My fourth internship was in a bioinformatics lab at the cancer hospital in Toronto, which was an opportunity for me to find an internship that aligns with something I was passionate about. Since I’m in Biomedical Engineering, this job nicely integrated my interest in genetics and my interest in software engineering. I requested to be put on a project with a fertility doctor doing research with IVF. I found her work really interesting and seized the opportunity to learn more about her thesis, her goals, and the potential of her work to help people. The opportunity to solve challenging technical problems is exciting, but caring about the work you’re doing and seeing it have a positive impact on the world is deeply rewarding. I feel privileged to be a software engineer in this day and age, so why wouldn’t I want to make the world a better place through my day-to-day work?

Lesson Five: Be Open Minded

By the time my fifth internship rolled around, I felt like the world was my oyster. As a senior student with four other jobs under my belt, I was positive I would find a job to build on everything I’ve learned from my past experiences. I landed a great job at a company that makes brain imaging technologies. I was getting excited about this job and happy to be moving back to Toronto. Then, it happened: I got the worst news that a soon-to-be intern can get (the day before my hardest exam, of course). My internship offer was rescinded due to “unfortunate business circumstances”. I had only two weeks to secure another internship, so I frantically started applying to jobs while trying to study for my exams. Fortunately I got the offer which was for a tech start up in the oil and gas industry, which was the best option I had.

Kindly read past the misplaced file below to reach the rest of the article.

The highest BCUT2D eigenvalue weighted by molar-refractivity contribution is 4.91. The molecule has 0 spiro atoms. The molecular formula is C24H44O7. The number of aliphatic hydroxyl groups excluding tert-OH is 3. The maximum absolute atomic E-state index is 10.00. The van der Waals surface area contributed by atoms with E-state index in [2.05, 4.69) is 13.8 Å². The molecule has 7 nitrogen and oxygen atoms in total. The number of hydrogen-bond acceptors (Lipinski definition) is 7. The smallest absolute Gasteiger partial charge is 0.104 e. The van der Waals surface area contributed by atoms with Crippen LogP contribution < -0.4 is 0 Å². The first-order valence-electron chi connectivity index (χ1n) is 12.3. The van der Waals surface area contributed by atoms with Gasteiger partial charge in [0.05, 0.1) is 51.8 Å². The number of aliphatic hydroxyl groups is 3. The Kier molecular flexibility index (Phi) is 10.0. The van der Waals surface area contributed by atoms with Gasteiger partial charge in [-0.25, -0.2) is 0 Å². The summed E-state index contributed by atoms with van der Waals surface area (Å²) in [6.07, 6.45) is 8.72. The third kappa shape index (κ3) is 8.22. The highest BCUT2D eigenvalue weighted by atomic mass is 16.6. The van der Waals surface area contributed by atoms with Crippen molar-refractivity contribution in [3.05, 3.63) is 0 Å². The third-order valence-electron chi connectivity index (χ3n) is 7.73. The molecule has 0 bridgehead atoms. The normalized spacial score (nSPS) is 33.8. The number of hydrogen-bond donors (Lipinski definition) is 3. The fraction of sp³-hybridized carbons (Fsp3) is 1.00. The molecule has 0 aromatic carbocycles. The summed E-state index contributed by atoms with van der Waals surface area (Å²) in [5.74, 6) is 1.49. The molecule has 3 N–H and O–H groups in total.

This turned out to be a valuable experience from which I gained a lot. I learned that things don’t always turn out the way you plan. You must be flexible and adaptable, especially when it comes to your career. When looking for internships, it’s important to be open minded and not shy away from industries and jobs that are outside your comfort zone.

Lesson Six: Embrace Self Reflection

Selecting my final internship was an opportunity to apply all of the lessons that I’ve learned to date. I picked Grand Rounds because it aligns with my passions in the healthcare space and would challenge me to grow quickly. As I evaluated my options I was confident that this job would check all of the boxes for me.

Now that I’m just finishing up at Grand Rounds, I’ve been doing some introspection. I’m happy that I had the opportunity to make an impact on the business, acquire new skills, work with super-supportive team members that were personally invested in my growth, and do something that matches my values.

Kelsea's Presentation
Presenting at the Women in Tech Speaking Series Workshop

The best part about my internship here has been realizing it’s 100% possible to work somewhere and truly enjoy it. This experience felt like a trial run for being a full-time software engineer and empowered me to no longer see myself as “just an intern”. The coworkers didn’t look at me as an intern, either: I felt like a fully equal member of the team and that I had the chance to contribute to the team’s success. Although I’m excited to be heading into my last year of school, I’m pumped to announce that I’ll be joining Grand Rounds full-time after graduation and some traveling!

Does my Grand Rounds experience sound right up your alley? We’re hiring.